Secondary education, Vocational education


The purpose of this study is to determine if vocational/business education has an influence on a student's ultimate academic achievement--high school graduation. This study consists of comparing students with no vocational/business education experiences to students with some degree of vocational/business education. The cohort group started high school during the 1999-2000 school year, had earned a GPA of 2.5 or lower at the end of the freshman year (May 2000) and finished high school prior to the start of the 2003-2004 school year. There were 322 students identified in the initial cohort group. In completing this study, the following procedures were implemented: related literature was reviewed to provide a background of the role vocational/business education plays and the effect vocational/business education has on a student's achievement, data were collected and a survey was taken. The data collected included grade point average, standardized test scores, attendance, discipline and whether or not the student withdrew prior to graduation. The data were analyzed using ANOVA to determine a significant difference. Significance was tested at the .05 level. Data related to withdraws were analyzed using the Chi-Square Test of Independence. The researcher developed and implemented a survey instrument. The survey was offered to all Lyman graduates in the class of 2003 over the age of 18 who had completed at least two courses in one vocational/business program. These students were asked to describe the significance and relevance of their vocational/business education training to their high school experience and career choice (which may include college education). The survey asked students to list advantages and disadvantages of their vocational/business education training and their participation in co-curricular organizations. Students were asked to state their perception of the effect that the vocational/business classes had upon their academic achievement. The following results were obtained from this research. There was not a statistically significant difference in grade point averages, standardized test scores, absences and out-of-school suspensions. There was a statistically significant difference in in-school suspensions and withdraws prior to graduation. There were 227 students who withdrew prior to graduation. Of the 227 students, 91 had no vocational/business education and 96 had taken some amount of vocational/business education training (one course in one or more vocational/business education programs). Of the 95 students who remained throughout the four years of high school, 84 of the students graduated. Of the 84 students who graduated, 56 of the students completed a vocational/business education program. All graduates who responded to the survey strongly agreed that vocational/business education had a positive effect on their academic achievement.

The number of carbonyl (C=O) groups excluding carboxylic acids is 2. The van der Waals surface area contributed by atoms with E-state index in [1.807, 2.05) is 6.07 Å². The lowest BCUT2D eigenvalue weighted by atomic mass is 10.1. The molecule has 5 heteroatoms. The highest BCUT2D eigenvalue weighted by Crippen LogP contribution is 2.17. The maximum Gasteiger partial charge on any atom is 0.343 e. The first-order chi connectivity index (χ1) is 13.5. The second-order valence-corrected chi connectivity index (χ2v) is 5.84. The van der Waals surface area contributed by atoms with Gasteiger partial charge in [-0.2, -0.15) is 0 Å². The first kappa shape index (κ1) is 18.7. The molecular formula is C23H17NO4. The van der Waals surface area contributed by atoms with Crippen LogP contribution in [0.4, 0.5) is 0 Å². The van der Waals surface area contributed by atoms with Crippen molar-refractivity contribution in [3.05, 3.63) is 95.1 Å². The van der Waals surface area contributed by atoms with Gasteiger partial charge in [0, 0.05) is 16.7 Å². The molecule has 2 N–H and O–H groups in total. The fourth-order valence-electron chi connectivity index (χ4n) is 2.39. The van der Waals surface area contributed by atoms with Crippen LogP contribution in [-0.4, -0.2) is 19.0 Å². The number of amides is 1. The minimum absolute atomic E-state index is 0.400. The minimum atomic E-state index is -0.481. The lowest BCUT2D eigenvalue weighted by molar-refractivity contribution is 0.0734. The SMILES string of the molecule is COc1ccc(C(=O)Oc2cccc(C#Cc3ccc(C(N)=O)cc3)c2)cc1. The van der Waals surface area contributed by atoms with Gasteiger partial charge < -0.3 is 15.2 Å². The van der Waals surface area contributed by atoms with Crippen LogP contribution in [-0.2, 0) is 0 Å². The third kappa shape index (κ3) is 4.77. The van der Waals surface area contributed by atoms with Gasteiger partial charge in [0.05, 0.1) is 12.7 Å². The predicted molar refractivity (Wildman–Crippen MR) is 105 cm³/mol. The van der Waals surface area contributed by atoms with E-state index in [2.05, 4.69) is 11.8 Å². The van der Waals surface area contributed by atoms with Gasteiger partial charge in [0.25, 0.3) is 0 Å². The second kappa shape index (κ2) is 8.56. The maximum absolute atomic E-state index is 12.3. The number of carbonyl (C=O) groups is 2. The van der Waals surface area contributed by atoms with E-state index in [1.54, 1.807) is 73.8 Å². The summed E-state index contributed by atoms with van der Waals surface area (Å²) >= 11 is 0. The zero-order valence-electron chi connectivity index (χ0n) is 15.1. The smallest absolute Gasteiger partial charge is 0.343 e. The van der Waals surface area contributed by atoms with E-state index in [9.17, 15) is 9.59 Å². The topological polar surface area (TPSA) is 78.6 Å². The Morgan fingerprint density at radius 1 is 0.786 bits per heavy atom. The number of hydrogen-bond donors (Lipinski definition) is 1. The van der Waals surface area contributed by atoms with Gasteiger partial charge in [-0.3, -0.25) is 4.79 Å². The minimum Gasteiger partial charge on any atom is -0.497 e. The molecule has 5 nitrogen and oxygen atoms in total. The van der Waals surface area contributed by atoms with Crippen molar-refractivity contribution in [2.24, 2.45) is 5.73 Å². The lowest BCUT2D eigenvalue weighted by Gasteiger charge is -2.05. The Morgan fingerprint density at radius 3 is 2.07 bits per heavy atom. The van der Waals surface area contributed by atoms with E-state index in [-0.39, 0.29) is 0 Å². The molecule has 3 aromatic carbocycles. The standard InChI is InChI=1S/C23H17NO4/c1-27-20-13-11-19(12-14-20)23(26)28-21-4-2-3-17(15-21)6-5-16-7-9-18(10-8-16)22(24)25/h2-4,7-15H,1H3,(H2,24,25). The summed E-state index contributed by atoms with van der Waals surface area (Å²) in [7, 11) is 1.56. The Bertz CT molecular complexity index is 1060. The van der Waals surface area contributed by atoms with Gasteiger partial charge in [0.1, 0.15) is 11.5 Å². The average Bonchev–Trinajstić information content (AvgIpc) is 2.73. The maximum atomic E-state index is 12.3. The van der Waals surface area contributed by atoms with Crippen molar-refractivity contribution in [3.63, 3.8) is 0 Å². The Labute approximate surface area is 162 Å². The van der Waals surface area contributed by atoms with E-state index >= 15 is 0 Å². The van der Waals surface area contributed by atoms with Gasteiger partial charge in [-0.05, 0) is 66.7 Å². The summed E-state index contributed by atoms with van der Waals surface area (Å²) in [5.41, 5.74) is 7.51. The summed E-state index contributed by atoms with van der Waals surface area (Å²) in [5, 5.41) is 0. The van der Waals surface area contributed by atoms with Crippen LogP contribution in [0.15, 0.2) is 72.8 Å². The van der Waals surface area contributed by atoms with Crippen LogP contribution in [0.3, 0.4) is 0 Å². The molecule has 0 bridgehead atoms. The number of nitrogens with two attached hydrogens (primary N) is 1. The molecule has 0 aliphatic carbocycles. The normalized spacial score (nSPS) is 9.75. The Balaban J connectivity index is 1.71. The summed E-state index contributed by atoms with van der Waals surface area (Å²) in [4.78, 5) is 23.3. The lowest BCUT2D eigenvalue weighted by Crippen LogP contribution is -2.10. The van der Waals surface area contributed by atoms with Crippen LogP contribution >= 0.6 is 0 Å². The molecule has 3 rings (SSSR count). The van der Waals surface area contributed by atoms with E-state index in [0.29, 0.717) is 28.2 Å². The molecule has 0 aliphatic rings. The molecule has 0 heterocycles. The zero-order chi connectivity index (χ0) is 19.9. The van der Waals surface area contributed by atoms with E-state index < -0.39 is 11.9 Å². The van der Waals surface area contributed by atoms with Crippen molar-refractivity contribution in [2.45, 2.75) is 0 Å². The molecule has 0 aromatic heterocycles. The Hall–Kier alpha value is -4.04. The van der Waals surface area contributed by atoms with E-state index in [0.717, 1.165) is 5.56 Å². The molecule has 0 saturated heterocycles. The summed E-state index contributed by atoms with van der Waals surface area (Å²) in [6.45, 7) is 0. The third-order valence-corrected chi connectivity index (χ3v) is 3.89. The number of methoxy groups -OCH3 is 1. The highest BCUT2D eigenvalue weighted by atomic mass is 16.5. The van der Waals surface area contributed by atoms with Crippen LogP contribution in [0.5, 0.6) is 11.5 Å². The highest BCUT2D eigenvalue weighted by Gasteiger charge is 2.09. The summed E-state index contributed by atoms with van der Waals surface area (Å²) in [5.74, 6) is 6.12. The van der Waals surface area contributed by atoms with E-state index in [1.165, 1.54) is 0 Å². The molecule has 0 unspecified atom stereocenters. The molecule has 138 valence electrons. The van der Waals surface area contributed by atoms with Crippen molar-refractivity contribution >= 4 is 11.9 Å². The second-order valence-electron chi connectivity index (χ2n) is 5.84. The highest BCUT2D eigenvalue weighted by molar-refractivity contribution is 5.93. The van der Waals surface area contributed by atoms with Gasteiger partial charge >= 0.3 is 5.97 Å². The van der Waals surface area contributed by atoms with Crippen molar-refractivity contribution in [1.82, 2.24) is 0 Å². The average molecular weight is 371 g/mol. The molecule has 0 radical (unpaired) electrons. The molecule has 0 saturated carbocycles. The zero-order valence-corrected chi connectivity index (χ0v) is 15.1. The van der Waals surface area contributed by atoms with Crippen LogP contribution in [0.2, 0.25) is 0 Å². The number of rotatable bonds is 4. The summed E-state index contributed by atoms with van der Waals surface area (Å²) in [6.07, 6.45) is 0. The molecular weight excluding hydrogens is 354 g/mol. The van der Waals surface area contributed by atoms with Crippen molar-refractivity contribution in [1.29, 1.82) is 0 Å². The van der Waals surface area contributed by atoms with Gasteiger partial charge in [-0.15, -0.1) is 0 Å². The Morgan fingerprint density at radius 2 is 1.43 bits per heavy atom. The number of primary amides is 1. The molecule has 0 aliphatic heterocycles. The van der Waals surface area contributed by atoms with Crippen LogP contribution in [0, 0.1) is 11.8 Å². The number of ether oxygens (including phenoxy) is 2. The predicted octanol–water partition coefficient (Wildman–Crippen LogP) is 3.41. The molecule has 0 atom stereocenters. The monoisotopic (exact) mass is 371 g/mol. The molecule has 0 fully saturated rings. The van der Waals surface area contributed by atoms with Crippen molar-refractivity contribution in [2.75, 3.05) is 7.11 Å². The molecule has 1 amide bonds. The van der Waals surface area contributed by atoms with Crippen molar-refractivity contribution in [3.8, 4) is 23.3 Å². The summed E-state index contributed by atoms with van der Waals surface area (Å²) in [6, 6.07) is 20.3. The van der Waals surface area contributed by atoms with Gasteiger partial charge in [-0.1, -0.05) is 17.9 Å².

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Graduation Date





Murray, Barbara A.


Doctor of Education (Ed.D.)


College of Education


Educational Leadership

Degree Program

Educational Leadership








Release Date

May 2004

Length of Campus-only Access


Access Status

Doctoral Dissertation (Open Access)


Academic success; Business education; Dissertations, Academic -- Education; Education -- Dissertations, Academic